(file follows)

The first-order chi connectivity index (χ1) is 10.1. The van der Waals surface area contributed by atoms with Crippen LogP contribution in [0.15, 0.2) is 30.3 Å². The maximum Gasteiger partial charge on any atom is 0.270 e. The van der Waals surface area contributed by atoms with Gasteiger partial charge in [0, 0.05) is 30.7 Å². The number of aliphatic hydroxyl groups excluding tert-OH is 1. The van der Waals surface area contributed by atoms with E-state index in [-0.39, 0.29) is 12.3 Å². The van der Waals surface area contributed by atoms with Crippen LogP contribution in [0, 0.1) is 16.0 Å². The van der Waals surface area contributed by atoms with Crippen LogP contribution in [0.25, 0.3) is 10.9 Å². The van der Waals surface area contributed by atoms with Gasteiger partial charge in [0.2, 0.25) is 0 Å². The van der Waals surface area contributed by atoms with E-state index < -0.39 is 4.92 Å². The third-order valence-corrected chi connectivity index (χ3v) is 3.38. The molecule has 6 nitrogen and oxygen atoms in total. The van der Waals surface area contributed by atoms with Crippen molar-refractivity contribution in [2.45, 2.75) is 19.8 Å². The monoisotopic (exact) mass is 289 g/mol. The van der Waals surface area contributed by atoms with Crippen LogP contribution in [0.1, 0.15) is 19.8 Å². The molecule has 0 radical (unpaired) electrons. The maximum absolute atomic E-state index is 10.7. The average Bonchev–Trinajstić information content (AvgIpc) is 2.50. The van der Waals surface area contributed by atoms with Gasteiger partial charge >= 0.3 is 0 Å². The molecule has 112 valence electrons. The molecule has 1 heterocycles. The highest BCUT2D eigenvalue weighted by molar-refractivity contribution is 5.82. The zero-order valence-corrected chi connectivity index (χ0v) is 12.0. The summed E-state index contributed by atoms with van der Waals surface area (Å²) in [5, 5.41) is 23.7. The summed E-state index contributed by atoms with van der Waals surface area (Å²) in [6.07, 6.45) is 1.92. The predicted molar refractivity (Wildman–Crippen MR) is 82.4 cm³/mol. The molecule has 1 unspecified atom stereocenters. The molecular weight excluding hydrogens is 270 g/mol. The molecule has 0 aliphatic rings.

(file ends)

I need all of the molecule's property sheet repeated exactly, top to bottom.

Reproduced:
The first-order chi connectivity index (χ1) is 10.1. The van der Waals surface area contributed by atoms with Crippen LogP contribution in [0.15, 0.2) is 30.3 Å². The maximum Gasteiger partial charge on any atom is 0.270 e. The van der Waals surface area contributed by atoms with Gasteiger partial charge in [0, 0.05) is 30.7 Å². The number of aliphatic hydroxyl groups excluding tert-OH is 1. The van der Waals surface area contributed by atoms with E-state index in [-0.39, 0.29) is 12.3 Å². The van der Waals surface area contributed by atoms with Crippen LogP contribution in [0, 0.1) is 16.0 Å². The van der Waals surface area contributed by atoms with Crippen LogP contribution in [0.25, 0.3) is 10.9 Å². The van der Waals surface area contributed by atoms with Gasteiger partial charge in [0.2, 0.25) is 0 Å². The van der Waals surface area contributed by atoms with E-state index < -0.39 is 4.92 Å². The third-order valence-corrected chi connectivity index (χ3v) is 3.38. The molecule has 6 nitrogen and oxygen atoms in total. The van der Waals surface area contributed by atoms with Crippen molar-refractivity contribution in [2.45, 2.75) is 19.8 Å². The monoisotopic (exact) mass is 289 g/mol. The van der Waals surface area contributed by atoms with Crippen LogP contribution in [0.1, 0.15) is 19.8 Å². The molecule has 0 radical (unpaired) electrons. The maximum absolute atomic E-state index is 10.7. The average Bonchev–Trinajstić information content (AvgIpc) is 2.50. The van der Waals surface area contributed by atoms with Gasteiger partial charge >= 0.3 is 0 Å². The molecule has 112 valence electrons. The molecule has 1 heterocycles. The highest BCUT2D eigenvalue weighted by molar-refractivity contribution is 5.82. The zero-order valence-corrected chi connectivity index (χ0v) is 12.0. The summed E-state index contributed by atoms with van der Waals surface area (Å²) in [5, 5.41) is 23.7. The summed E-state index contributed by atoms with van der Waals surface area (Å²) in [6.07, 6.45) is 1.92. The predicted molar refractivity (Wildman–Crippen MR) is 82.4 cm³/mol. The molecule has 1 unspecified atom stereocenters. The molecular weight excluding hydrogens is 270 g/mol. The molecule has 0 aliphatic rings.